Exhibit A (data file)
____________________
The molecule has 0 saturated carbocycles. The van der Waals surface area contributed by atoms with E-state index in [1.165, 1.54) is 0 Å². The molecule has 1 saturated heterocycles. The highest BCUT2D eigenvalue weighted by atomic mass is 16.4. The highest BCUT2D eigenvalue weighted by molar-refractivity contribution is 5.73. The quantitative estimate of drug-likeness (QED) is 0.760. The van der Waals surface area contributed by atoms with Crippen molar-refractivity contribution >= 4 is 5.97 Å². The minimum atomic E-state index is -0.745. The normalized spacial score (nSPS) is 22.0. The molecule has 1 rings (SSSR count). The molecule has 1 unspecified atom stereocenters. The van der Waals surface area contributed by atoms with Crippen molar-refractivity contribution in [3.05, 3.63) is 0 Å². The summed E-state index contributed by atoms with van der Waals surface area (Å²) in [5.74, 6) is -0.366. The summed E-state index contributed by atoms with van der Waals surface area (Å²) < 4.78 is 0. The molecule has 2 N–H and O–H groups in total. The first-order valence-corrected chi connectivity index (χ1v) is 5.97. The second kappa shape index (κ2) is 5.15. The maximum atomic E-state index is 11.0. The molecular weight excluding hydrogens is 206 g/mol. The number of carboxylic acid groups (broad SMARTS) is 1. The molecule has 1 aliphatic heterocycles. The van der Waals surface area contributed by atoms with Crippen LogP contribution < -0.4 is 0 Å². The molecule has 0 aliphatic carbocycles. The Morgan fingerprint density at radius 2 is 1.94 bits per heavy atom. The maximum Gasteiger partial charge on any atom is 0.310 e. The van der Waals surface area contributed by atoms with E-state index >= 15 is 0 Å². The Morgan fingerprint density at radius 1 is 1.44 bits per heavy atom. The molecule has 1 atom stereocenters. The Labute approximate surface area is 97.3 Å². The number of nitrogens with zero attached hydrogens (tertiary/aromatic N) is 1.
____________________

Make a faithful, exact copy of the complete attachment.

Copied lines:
The molecule has 0 saturated carbocycles. The van der Waals surface area contributed by atoms with E-state index in [1.165, 1.54) is 0 Å². The molecule has 1 saturated heterocycles. The highest BCUT2D eigenvalue weighted by atomic mass is 16.4. The highest BCUT2D eigenvalue weighted by molar-refractivity contribution is 5.73. The quantitative estimate of drug-likeness (QED) is 0.760. The van der Waals surface area contributed by atoms with Crippen molar-refractivity contribution >= 4 is 5.97 Å². The minimum atomic E-state index is -0.745. The normalized spacial score (nSPS) is 22.0. The molecule has 1 rings (SSSR count). The molecule has 1 unspecified atom stereocenters. The van der Waals surface area contributed by atoms with Crippen molar-refractivity contribution in [3.05, 3.63) is 0 Å². The summed E-state index contributed by atoms with van der Waals surface area (Å²) in [5.74, 6) is -0.366. The summed E-state index contributed by atoms with van der Waals surface area (Å²) < 4.78 is 0. The molecule has 2 N–H and O–H groups in total. The first-order valence-corrected chi connectivity index (χ1v) is 5.97. The second kappa shape index (κ2) is 5.15. The maximum atomic E-state index is 11.0. The molecular weight excluding hydrogens is 206 g/mol. The number of carboxylic acid groups (broad SMARTS) is 1. The molecule has 1 aliphatic heterocycles. The van der Waals surface area contributed by atoms with Crippen LogP contribution < -0.4 is 0 Å². The molecule has 0 aliphatic carbocycles. The Morgan fingerprint density at radius 2 is 1.94 bits per heavy atom. The maximum Gasteiger partial charge on any atom is 0.310 e. The van der Waals surface area contributed by atoms with E-state index >= 15 is 0 Å². The Morgan fingerprint density at radius 1 is 1.44 bits per heavy atom. The molecule has 1 atom stereocenters. The Labute approximate surface area is 97.3 Å². The number of nitrogens with zero attached hydrogens (tertiary/aromatic N) is 1.